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I have a little question concerning operator algebras.

Consider the unilateral shift $S\in \mathcal{B}(\ell^2)$ defined by $Se_n=e_{n+1}$, $e_i$ being the canonical orthonormal basis of $\ell^2$. Then take the $C^*$-algebra generated by $S$, that is the the completion of the algebra of all polynomials in $S$ and $S^*$ with respect to the operator norm, and the von-Neumann-Algebra $W^*(S)$ generated by $S$ which is the same but with respect to the strong operator topology.

It is easy to see that $C^*(S) \subset W^*(S)$ and that $W^*(S)$ is actually the whole space $\mathcal{B}(\ell^2)$. But is this inclusion proper? What would be a linear Operator that is not in $C^*(S)$? I tried to think of a property that all elements in $C^*(S)$ fulfill and then find a linear operator that does not have this property but i can't seem to find something fitting. Does someone know an example?

Thanks!

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  • $\begingroup$ Well I know it contains all finite-rank projections, hence all projections with finite-dimensional kernel. But what about projections with infinite-dimensional kernel and range? I imagine $C^*(S)$ might fail to contain a few of those. $\endgroup$ – Aweygan Apr 18 '18 at 14:28
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The inclusion is "very" proper: $C^*(S)$ is separable, while $B(\ell^2)$ isn't.

To look explicitly for an operator not in $C^*(S)$, as Aweygan mentions, it is very likely that infinite projections $P$ with $I-P$ also infinite are not in $C^*(S)$. But I cannot come with a proof. So let's look somewhere else. Consider $$ V_1=1,\ V_2=\begin{bmatrix} 0&1\\1&0\end{bmatrix},\ V_3=\begin{bmatrix} 0&0&1\\0&1&0\\1&0&0\end{bmatrix},\ \cdots $$ and form $$ T=\bigoplus_n V_n$$ (that is, put the $V_n$ one after the other in the diagonal). The algebra $C^*(S)$ is the closed linear span of $\{S^nS^{*m}:\ n,m\in\{0\}\cup\mathbb N\}$. If $$\tag1 R=\sum_{j=0}^r \alpha_jS^{n_j}S^{*m_j}. $$ If we think of the matrix representation of $R$, all its entries will be zero outside of a certain diagonal band. Our operator $T$, on the other hand, has a $1$ as far from the diagonal as we want; thus $\|T-R\|\geq1$. This estimate will be preserved as we take limits of operators of the form $(1)$, so $T\not\in C^*(S)$.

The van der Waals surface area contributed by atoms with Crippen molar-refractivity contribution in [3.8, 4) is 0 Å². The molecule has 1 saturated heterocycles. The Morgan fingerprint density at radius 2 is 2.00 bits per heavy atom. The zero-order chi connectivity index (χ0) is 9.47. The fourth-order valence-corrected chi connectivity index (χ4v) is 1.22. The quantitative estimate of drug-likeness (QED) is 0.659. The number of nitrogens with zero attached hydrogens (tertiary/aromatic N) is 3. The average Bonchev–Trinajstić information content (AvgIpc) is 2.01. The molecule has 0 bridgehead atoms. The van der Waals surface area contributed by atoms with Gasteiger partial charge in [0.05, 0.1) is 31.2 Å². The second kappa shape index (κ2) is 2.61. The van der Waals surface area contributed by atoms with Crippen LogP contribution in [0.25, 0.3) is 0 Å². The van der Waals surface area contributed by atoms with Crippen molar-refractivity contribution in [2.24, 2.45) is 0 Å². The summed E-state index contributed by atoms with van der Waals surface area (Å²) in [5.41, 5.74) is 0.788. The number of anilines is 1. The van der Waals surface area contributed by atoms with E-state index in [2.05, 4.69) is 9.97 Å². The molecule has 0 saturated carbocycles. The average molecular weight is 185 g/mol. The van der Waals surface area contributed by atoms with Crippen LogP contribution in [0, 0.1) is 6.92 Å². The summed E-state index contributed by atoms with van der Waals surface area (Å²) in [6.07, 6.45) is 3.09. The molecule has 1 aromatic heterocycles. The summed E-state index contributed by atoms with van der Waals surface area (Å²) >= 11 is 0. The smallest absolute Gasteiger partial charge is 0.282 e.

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  • $\begingroup$ This is actually a pretty awesome idea! Thanks a lot! $\endgroup$ – Verdruss Apr 18 '18 at 21:35
  • $\begingroup$ Glad I could help. Just in case you are not aware, $C^*(S)$ is the very well-known Toeplitz algebra. $\endgroup$ – Martin Argerami Apr 18 '18 at 21:47
  • $\begingroup$ Yes, but looking for "not Toeplitz operators" didn't really get me something. Although I must admit that i didn't look into characterizations of Toeplitz operators, so maybe one could find something there, too. $\endgroup$ – Verdruss Apr 18 '18 at 22:10
  • $\begingroup$ I don't know how to get an explicit operator that way either. But the fact that the Toeplitz algebra is "abelian subalgebra plus the compacts" gives you the idea that it is fairly small. $\endgroup$ – Martin Argerami Apr 18 '18 at 22:11
  • $\begingroup$ Yeah, that's true. I mean, I knew about the "mod out the compacts, than one thing is abelian, the other one not" trick, but i wanted a nice explicit example. That you so kindly gave to me :D $\endgroup$ – Verdruss Apr 18 '18 at 22:21

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